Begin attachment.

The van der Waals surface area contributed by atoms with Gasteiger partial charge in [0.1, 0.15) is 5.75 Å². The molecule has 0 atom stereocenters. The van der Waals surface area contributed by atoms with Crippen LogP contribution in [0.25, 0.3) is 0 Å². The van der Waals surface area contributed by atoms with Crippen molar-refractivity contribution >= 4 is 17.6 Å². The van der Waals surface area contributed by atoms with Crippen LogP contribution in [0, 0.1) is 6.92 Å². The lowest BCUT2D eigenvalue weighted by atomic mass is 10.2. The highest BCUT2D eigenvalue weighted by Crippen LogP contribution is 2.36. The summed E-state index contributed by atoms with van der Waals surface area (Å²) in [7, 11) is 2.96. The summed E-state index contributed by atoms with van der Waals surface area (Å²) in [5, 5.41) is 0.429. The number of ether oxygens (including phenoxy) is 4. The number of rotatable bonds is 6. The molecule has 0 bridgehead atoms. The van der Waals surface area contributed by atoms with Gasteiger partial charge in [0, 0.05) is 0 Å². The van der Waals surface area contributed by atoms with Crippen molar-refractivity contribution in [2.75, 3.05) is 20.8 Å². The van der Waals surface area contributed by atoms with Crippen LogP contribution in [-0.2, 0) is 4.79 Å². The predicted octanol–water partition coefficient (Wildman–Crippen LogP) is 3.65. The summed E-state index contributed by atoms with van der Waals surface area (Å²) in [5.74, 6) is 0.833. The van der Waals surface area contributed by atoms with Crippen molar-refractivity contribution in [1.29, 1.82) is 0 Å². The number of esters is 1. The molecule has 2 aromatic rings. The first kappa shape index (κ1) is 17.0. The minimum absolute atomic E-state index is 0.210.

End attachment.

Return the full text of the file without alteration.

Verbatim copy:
The van der Waals surface area contributed by atoms with Gasteiger partial charge in [0.1, 0.15) is 5.75 Å². The molecule has 0 atom stereocenters. The van der Waals surface area contributed by atoms with Crippen LogP contribution in [0.25, 0.3) is 0 Å². The van der Waals surface area contributed by atoms with Crippen molar-refractivity contribution >= 4 is 17.6 Å². The van der Waals surface area contributed by atoms with Crippen LogP contribution in [0, 0.1) is 6.92 Å². The lowest BCUT2D eigenvalue weighted by atomic mass is 10.2. The highest BCUT2D eigenvalue weighted by Crippen LogP contribution is 2.36. The summed E-state index contributed by atoms with van der Waals surface area (Å²) in [7, 11) is 2.96. The summed E-state index contributed by atoms with van der Waals surface area (Å²) in [5, 5.41) is 0.429. The number of ether oxygens (including phenoxy) is 4. The number of rotatable bonds is 6. The molecule has 0 bridgehead atoms. The van der Waals surface area contributed by atoms with Gasteiger partial charge in [0, 0.05) is 0 Å². The van der Waals surface area contributed by atoms with Crippen molar-refractivity contribution in [2.75, 3.05) is 20.8 Å². The van der Waals surface area contributed by atoms with Crippen LogP contribution in [-0.2, 0) is 4.79 Å². The predicted octanol–water partition coefficient (Wildman–Crippen LogP) is 3.65. The summed E-state index contributed by atoms with van der Waals surface area (Å²) in [5.74, 6) is 0.833. The van der Waals surface area contributed by atoms with Crippen molar-refractivity contribution in [1.29, 1.82) is 0 Å². The number of esters is 1. The molecule has 2 aromatic rings. The first kappa shape index (κ1) is 17.0. The minimum absolute atomic E-state index is 0.210.